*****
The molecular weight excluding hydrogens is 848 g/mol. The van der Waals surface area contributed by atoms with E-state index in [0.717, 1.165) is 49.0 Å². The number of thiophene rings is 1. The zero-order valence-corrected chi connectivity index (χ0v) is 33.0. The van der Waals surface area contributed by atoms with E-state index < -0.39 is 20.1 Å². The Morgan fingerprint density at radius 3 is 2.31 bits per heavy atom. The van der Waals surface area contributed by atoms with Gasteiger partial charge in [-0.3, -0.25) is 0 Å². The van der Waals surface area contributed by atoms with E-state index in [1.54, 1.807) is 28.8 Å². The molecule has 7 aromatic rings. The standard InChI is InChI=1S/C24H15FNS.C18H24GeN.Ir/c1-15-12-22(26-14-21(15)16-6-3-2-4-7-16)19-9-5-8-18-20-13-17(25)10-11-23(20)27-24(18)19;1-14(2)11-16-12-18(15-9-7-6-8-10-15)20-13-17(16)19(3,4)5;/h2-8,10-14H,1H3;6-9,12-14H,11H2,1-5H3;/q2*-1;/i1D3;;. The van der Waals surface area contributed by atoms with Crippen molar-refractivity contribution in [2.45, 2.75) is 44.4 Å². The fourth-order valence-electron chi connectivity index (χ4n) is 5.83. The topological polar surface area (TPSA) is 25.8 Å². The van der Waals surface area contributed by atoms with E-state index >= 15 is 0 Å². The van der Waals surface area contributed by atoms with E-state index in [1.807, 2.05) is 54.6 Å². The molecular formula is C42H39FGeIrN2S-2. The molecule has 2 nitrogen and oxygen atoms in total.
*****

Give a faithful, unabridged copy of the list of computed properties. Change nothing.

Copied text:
The molecular weight excluding hydrogens is 848 g/mol. The van der Waals surface area contributed by atoms with E-state index in [0.717, 1.165) is 49.0 Å². The number of thiophene rings is 1. The zero-order valence-corrected chi connectivity index (χ0v) is 33.0. The van der Waals surface area contributed by atoms with E-state index < -0.39 is 20.1 Å². The Morgan fingerprint density at radius 3 is 2.31 bits per heavy atom. The van der Waals surface area contributed by atoms with Gasteiger partial charge in [-0.3, -0.25) is 0 Å². The van der Waals surface area contributed by atoms with E-state index in [1.54, 1.807) is 28.8 Å². The molecule has 7 aromatic rings. The standard InChI is InChI=1S/C24H15FNS.C18H24GeN.Ir/c1-15-12-22(26-14-21(15)16-6-3-2-4-7-16)19-9-5-8-18-20-13-17(25)10-11-23(20)27-24(18)19;1-14(2)11-16-12-18(15-9-7-6-8-10-15)20-13-17(16)19(3,4)5;/h2-8,10-14H,1H3;6-9,12-14H,11H2,1-5H3;/q2*-1;/i1D3;;. The van der Waals surface area contributed by atoms with Crippen molar-refractivity contribution in [2.45, 2.75) is 44.4 Å². The fourth-order valence-electron chi connectivity index (χ4n) is 5.83. The topological polar surface area (TPSA) is 25.8 Å². The van der Waals surface area contributed by atoms with E-state index >= 15 is 0 Å². The van der Waals surface area contributed by atoms with E-state index in [1.807, 2.05) is 54.6 Å². The molecular formula is C42H39FGeIrN2S-2. The molecule has 2 nitrogen and oxygen atoms in total.